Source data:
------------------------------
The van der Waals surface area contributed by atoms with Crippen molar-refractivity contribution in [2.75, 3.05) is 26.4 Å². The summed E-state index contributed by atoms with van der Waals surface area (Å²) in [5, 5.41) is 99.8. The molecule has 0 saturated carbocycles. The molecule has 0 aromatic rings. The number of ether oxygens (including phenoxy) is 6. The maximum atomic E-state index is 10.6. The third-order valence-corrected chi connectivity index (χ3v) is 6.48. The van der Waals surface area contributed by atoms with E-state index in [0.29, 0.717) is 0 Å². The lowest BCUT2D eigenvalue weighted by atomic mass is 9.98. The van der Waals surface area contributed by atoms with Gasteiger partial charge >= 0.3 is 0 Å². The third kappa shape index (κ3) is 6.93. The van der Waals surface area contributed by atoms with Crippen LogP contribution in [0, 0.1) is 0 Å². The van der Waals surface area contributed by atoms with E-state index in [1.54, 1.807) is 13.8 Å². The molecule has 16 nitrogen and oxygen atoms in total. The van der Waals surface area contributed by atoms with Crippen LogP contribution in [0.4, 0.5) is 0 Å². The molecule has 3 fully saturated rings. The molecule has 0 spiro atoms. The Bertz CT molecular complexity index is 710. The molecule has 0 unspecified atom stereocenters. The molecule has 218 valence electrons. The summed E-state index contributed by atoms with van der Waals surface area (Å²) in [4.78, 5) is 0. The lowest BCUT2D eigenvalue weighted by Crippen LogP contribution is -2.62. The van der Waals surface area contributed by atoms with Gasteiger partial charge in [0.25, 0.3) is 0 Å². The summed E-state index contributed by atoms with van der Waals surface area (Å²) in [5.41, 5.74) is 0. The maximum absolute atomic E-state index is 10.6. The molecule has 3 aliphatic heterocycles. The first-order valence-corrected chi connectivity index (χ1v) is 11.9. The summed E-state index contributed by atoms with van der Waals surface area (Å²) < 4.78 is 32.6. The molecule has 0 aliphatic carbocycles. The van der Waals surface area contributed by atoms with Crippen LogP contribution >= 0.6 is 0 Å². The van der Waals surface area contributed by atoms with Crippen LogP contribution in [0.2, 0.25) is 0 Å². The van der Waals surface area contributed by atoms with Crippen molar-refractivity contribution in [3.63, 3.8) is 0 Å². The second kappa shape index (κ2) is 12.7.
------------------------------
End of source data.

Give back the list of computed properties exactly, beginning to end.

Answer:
The van der Waals surface area contributed by atoms with Crippen molar-refractivity contribution in [2.75, 3.05) is 26.4 Å². The summed E-state index contributed by atoms with van der Waals surface area (Å²) in [5, 5.41) is 99.8. The molecule has 0 saturated carbocycles. The molecule has 0 aromatic rings. The number of ether oxygens (including phenoxy) is 6. The maximum atomic E-state index is 10.6. The third-order valence-corrected chi connectivity index (χ3v) is 6.48. The van der Waals surface area contributed by atoms with E-state index in [0.29, 0.717) is 0 Å². The lowest BCUT2D eigenvalue weighted by atomic mass is 9.98. The van der Waals surface area contributed by atoms with Gasteiger partial charge >= 0.3 is 0 Å². The third kappa shape index (κ3) is 6.93. The van der Waals surface area contributed by atoms with Crippen LogP contribution in [0, 0.1) is 0 Å². The van der Waals surface area contributed by atoms with E-state index in [1.54, 1.807) is 13.8 Å². The molecule has 16 nitrogen and oxygen atoms in total. The van der Waals surface area contributed by atoms with Crippen LogP contribution in [0.4, 0.5) is 0 Å². The molecule has 3 fully saturated rings. The molecule has 0 spiro atoms. The Bertz CT molecular complexity index is 710. The molecule has 0 unspecified atom stereocenters. The molecule has 218 valence electrons. The summed E-state index contributed by atoms with van der Waals surface area (Å²) in [4.78, 5) is 0. The lowest BCUT2D eigenvalue weighted by Crippen LogP contribution is -2.62. The van der Waals surface area contributed by atoms with Gasteiger partial charge in [0.25, 0.3) is 0 Å². The summed E-state index contributed by atoms with van der Waals surface area (Å²) in [5.41, 5.74) is 0. The maximum absolute atomic E-state index is 10.6. The molecule has 3 aliphatic heterocycles. The first-order valence-corrected chi connectivity index (χ1v) is 11.9. The summed E-state index contributed by atoms with van der Waals surface area (Å²) < 4.78 is 32.6. The molecule has 0 aliphatic carbocycles. The van der Waals surface area contributed by atoms with Crippen LogP contribution >= 0.6 is 0 Å². The van der Waals surface area contributed by atoms with Crippen LogP contribution in [0.2, 0.25) is 0 Å². The van der Waals surface area contributed by atoms with Crippen molar-refractivity contribution in [3.63, 3.8) is 0 Å². The second kappa shape index (κ2) is 12.7.